Brice Springsteen @ AAMI Park, Melbourne, Thursday February 2, 2017.

The Boss has long been considered the defining voice of working class Americans. But times have changed, and a divide has formed.

Many of the working and middle class Americans who cherish Bruce took a punt on Trump in the hope that he could shake up a country that had failed them. Bruce is, of course, a vocal critic of Trump, and the legend’s show ran in the shadow of the new President’s recent, contentious legislative decisions.

In an arena the size of AAMI Park, the audience is bound to include a broad spectrum of political views, and as showtime drew ever closer I wondered how politically vocal the Boss would be and how the crowd might react. In this context, Jet’s opening reunion set felt trivial and far from momentous – although the band sounded well-rehearsed and were unlikely to disappoint anyone who came to hear the hits. The crowd took the set in its stride, enjoying it as a soundtrack to the purchasing of beer.

The Boss began early – a necessity, when you’re playing the marathon sets he loves to deliver. Right off the bat he declared the band “embarrassed Americans”, and launched into a headline-making rendition of The Orlons’ Don’t Hang Up in a piss-take of Trump’s hostile phone call with PM Turnbull earlier that day.

The second song of the setlist hit even harder. “This is an immigrant song!” Bruce yelled, and began American Land, a joyous Irish jig about making a new life in the country of hope and opportunity. As the rendition grew ever more jubilant, the truth of Trump’s travel ban appeared wholly incongruous with the so-called American Dream of old, which POTUS has flipped with his infamous slogan.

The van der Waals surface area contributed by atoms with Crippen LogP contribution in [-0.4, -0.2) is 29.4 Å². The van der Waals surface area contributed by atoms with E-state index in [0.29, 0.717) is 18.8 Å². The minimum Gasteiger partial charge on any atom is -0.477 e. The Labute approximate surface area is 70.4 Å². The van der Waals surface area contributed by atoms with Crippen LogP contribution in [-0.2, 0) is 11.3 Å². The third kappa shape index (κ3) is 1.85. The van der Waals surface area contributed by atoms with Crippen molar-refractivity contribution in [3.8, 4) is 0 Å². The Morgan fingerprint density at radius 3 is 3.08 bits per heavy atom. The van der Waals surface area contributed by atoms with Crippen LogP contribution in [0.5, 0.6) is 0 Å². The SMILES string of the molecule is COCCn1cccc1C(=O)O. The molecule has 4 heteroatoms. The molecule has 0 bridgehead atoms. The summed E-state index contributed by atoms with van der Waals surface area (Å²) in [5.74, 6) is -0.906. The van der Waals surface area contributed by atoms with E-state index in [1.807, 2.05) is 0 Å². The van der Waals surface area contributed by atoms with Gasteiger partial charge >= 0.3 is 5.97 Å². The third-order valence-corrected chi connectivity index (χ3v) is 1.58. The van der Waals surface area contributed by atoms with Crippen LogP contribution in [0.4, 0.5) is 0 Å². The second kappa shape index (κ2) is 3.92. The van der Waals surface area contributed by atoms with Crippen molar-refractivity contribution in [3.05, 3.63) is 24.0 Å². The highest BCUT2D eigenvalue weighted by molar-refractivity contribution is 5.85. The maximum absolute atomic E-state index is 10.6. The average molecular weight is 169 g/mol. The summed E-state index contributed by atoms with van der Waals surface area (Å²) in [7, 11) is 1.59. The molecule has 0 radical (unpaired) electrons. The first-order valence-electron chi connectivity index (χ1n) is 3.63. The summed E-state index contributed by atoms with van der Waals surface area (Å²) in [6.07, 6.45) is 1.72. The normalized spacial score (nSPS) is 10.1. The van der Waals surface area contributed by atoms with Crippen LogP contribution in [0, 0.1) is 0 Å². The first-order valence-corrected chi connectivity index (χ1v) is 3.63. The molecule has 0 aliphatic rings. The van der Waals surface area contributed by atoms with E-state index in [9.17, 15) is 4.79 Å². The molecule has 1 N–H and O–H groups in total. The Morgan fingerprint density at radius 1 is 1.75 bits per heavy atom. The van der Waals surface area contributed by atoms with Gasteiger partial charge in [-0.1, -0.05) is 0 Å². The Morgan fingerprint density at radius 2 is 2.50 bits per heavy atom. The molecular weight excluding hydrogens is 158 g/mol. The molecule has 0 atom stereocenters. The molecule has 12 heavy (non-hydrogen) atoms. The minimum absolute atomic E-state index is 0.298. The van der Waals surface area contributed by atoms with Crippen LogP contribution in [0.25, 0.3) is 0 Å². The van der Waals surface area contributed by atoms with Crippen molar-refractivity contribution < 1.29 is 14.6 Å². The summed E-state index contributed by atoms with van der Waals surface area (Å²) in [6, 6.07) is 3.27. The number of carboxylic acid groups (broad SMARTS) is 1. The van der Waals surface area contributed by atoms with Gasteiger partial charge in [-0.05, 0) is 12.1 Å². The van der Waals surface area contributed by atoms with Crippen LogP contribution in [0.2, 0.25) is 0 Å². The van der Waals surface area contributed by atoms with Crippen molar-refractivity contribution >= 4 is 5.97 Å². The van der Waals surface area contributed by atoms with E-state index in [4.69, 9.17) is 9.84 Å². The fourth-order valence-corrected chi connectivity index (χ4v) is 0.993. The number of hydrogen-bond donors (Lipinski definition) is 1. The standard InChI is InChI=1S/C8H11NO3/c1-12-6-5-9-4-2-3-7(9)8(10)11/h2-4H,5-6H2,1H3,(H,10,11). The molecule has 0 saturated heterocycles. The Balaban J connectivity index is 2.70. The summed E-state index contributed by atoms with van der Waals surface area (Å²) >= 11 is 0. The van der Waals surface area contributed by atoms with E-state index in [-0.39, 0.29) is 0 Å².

Despite Bruce’s politically-charged opening, as the night wore on he became uncharacteristically taciturn. The last time I saw him play he regaled the crowd with long speeches and stories from his childhood. This evening, the only time he really opened up was to say “I’ve been so depressed. Man, shit is so f-cked up. Shit is just so f-cked up.” And though he was laughing, it was clear he just didn’t have it in him to speak too much. Rather, he let the music do the talking.

And let’s be honest: there are few musicians whose music could speak more meaningfully at this time. Bruce and the E Street Band remain one of life’s great live experiences; Springsteen can craft any kind of narrative he wants through selections from his considerable back catalogue, and he did so. The deep cuts were well-selected and lyrically pointed, and the bountiful hits were universally loved.

While the crowd walked in diverse but segmented, everyone left believing in the same gospel, convinced by the optimism of the same great man. In a time when the politics of fear tempt struggling populations worldwide, Bruce Springsteen reminds us that the real path to social equality comes through preaching the politics of hope. We’re all in this together, and nowhere more so than at a Bruce Springsteen show.